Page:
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Celebration To Highlight MLK's Civil Rights Movement Legacy

Jan. 9, 2014
SHSU Media Contact: Jennifer Gauntt

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The Sam Houston State University history department will celebrate civil rights heroes and milestones with an afternoon of presentations by local and national scholars on Thursday (Jan. 16).

The six, 30-minute discussions, from noon to 5 p.m. in Lowman Student Center Room 320, will invite members of the Bearkat and Huntsville communities to reflect upon the influence of Martin Luther King Jr. in commemoration of his birthday, on Jan. 15, and the federal recognition of his birthday on Monday (Jan. 20).

Martin Luther King Jr. Day Presentations

noon to 12:30 p.m.
"Martin Luther King Jr. and the Long Civil Rights Movement"

12:45-1:15 p.m.
"Wendell Baker: A Remembrance"

1:30-2 p.m.
"Brown v. Board of Education and Its Troubled Legacy"

2:15-2:45 p.m.
"Paul Robeson and Cold War America"

3-3:30 p.m.
"The Civil Rights Movement and the War on Poverty"

3:45-4:15 p.m.
"King's Dream in the 21st Century: A Historical Perspective"

4:15-5 p.m.
Reception

*All presentations will be in LSC Room 320

“King is the most recognized civil rights figure in American history and probably one of the most recognized global figures of the 20th century, so when we’re trying to understand the Civil Rights Movement and what it’s accomplished, he is a natural entry point into that discussion,” said Jeffrey Littlejohn, associate professor of history at SHSU.

All of the presentations stem from or are rooted in King’s influence on the Civil Rights Movement, from more radical figures such as Paul Robeson; to the war on poverty, “which King was definitely interested in;” to school desegregation, “a topic that he felt strongly about.”

“The Civil Rights Movement is an important part of our history, in making America live up to its ideals,” Littlejohn said. “King is like Lincoln in his efforts to actuate the idea that the United States was founded on, the idea that all men are created equal. It took a long time, and it’s still an unfolding experiment. The people we will be talking about are the activists who brought these ideals closer to reality.”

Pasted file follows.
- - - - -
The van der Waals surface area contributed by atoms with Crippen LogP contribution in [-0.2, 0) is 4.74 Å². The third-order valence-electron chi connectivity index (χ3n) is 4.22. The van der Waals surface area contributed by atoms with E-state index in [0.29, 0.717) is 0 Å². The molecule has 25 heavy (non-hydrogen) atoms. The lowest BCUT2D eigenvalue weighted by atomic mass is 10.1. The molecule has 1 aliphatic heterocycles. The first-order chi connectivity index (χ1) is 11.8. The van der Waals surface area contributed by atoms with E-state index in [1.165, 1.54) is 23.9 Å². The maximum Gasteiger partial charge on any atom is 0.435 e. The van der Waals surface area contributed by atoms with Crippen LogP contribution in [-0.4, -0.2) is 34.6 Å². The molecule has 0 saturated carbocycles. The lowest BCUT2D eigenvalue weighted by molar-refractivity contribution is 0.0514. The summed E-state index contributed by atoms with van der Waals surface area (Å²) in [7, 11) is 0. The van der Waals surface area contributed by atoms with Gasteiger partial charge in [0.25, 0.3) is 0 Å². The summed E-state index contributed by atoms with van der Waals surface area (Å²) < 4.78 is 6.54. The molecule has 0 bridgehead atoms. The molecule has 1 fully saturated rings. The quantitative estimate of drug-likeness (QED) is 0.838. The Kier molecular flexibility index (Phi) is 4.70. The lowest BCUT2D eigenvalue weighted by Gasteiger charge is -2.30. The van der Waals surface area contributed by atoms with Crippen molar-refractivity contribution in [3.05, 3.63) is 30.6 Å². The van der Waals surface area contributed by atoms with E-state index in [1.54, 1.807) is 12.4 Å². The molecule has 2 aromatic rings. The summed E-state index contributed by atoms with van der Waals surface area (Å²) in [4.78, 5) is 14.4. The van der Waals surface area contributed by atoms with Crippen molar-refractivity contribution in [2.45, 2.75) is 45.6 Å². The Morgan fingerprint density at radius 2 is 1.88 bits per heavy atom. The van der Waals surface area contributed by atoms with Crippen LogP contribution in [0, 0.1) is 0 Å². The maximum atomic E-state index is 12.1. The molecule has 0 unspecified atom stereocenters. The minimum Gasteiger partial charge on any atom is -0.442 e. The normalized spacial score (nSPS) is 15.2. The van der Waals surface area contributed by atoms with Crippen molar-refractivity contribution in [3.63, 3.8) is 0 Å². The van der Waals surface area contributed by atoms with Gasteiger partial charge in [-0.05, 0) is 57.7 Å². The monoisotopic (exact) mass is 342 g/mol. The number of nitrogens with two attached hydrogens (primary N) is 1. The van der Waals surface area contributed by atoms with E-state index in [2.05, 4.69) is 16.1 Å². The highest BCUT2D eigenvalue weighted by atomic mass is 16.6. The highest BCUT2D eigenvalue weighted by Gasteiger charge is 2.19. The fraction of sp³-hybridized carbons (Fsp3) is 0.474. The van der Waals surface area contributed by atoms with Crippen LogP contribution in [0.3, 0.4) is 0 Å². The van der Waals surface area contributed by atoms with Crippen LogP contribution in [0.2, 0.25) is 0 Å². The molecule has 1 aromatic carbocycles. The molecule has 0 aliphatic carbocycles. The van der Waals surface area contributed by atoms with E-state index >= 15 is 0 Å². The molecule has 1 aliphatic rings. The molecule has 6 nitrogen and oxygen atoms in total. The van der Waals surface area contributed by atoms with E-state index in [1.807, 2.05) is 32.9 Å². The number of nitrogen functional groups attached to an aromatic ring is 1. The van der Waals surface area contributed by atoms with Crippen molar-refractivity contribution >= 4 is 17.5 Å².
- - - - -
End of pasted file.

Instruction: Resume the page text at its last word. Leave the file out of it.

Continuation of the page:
Beginning at noon, Littlejohn will kick off the series with a discussion on “Martin Luther King Jr. and the Long Civil Rights Movement.”

“I’m planning on playing a clip on Martin Luther King’s address at the beginning of the Montgomery Bus Boycott and talking about how King was both an inheritor and participant in the long Civil Rights Movement but also an innovator and really helped change the way the Civil Rights Movement functioned,” he said.

At 12:45 p.m., Bernadette Pruitt, associate professor of history, will remember local activist Wendell Baker, who died last year, with a heartfelt essay on his life.

“Wendell Baker was instrumental in the desegregation of Huntsville public schools and at Sam Houston State as an adviser in the mid-60s. He also was a World War II veteran,” Littlejohn said. “Dr. Pruitt will be talking about him as a person and his activism. They were friends; she spoke at his funeral, so they knew each other fairly well.”

At 1:30 p.m., Charles Ford, professor of history and department chair at Norfolk State University in Norfolk, Va., will talk about the landmark Supreme Court case Brown vs. Board of Education and “Its Troubled Legacy” in commemoration of the decision’s 60th anniversary this year.

Next, visiting assistant professor of history Lindsey Swindall will share her work on “Paul Robeson and Cold War America” beginning at 2:15 p.m. Swindall, whose area of expertise includes African American history, wrote a book on Robeson’s portrayal of “Othello,” considered his most famous role, and has also written Robeson’s biography.

“Robeson was really a Renaissance man. He was a huge guy, football all-star at Rutgers and also the valedictorian of his class; he had a law degree from Columbia; and he was just an all-around accomplished scholar; he was also a singer and starred in many major productions of plays and musicals.

“He was also caught up in the Cold War and the McCarthy attack on civil rights activists,” Littlejohn said. “Robeson was a left-wing activist, but he was targeted by the American government as a communist conspirator.”

The final two presentations include assistant professor of history Wesley Phelps, discussing “The Civil Rights Movement and the War on Poverty” at 3 p.m., followed by San Jacinto Community College faculty member Yvonne Freer, presenting “King’s Dream in the 21st Century: A Historical Perspective.”

Activities will conclude with a reception beginning at 4:15 p.m.

A sign-in sheet will be circulated after each speaker and distributed to appropriate faculty members who would like to offer credit to students in attendance.

For more information, contact Littlejohn at littlejohn@shsu.edu.

 

 

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